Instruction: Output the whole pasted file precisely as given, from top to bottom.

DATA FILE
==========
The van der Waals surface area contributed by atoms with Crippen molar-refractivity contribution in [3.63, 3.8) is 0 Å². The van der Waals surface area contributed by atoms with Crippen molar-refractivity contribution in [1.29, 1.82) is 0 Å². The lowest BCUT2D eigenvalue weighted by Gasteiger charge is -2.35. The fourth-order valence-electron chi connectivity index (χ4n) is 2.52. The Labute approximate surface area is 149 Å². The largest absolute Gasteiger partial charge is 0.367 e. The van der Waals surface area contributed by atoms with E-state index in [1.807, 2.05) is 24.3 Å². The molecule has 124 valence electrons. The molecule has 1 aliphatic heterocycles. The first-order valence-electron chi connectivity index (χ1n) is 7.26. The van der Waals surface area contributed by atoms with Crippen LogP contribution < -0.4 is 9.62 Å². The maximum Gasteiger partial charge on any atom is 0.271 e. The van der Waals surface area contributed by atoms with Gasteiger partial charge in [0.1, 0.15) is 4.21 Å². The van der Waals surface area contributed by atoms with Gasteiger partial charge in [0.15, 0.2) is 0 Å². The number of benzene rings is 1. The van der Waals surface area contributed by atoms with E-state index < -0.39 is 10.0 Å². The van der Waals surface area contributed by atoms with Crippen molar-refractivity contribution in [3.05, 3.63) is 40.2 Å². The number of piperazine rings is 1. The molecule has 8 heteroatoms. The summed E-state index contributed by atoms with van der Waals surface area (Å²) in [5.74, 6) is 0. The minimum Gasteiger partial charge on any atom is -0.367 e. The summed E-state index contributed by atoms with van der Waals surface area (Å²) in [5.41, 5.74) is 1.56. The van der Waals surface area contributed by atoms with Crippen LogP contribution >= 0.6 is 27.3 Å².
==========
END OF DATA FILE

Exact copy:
The van der Waals surface area contributed by atoms with Crippen molar-refractivity contribution in [3.63, 3.8) is 0 Å². The van der Waals surface area contributed by atoms with Crippen molar-refractivity contribution in [1.29, 1.82) is 0 Å². The lowest BCUT2D eigenvalue weighted by Gasteiger charge is -2.35. The fourth-order valence-electron chi connectivity index (χ4n) is 2.52. The Labute approximate surface area is 149 Å². The largest absolute Gasteiger partial charge is 0.367 e. The van der Waals surface area contributed by atoms with E-state index in [1.807, 2.05) is 24.3 Å². The molecule has 124 valence electrons. The molecule has 1 aliphatic heterocycles. The first-order valence-electron chi connectivity index (χ1n) is 7.26. The van der Waals surface area contributed by atoms with Crippen LogP contribution < -0.4 is 9.62 Å². The maximum Gasteiger partial charge on any atom is 0.271 e. The van der Waals surface area contributed by atoms with Gasteiger partial charge in [0.1, 0.15) is 4.21 Å². The van der Waals surface area contributed by atoms with Gasteiger partial charge in [0.15, 0.2) is 0 Å². The number of benzene rings is 1. The van der Waals surface area contributed by atoms with E-state index < -0.39 is 10.0 Å². The van der Waals surface area contributed by atoms with Crippen molar-refractivity contribution in [3.05, 3.63) is 40.2 Å². The number of piperazine rings is 1. The molecule has 8 heteroatoms. The summed E-state index contributed by atoms with van der Waals surface area (Å²) in [5.74, 6) is 0. The minimum Gasteiger partial charge on any atom is -0.367 e. The summed E-state index contributed by atoms with van der Waals surface area (Å²) in [5.41, 5.74) is 1.56. The van der Waals surface area contributed by atoms with Crippen LogP contribution >= 0.6 is 27.3 Å².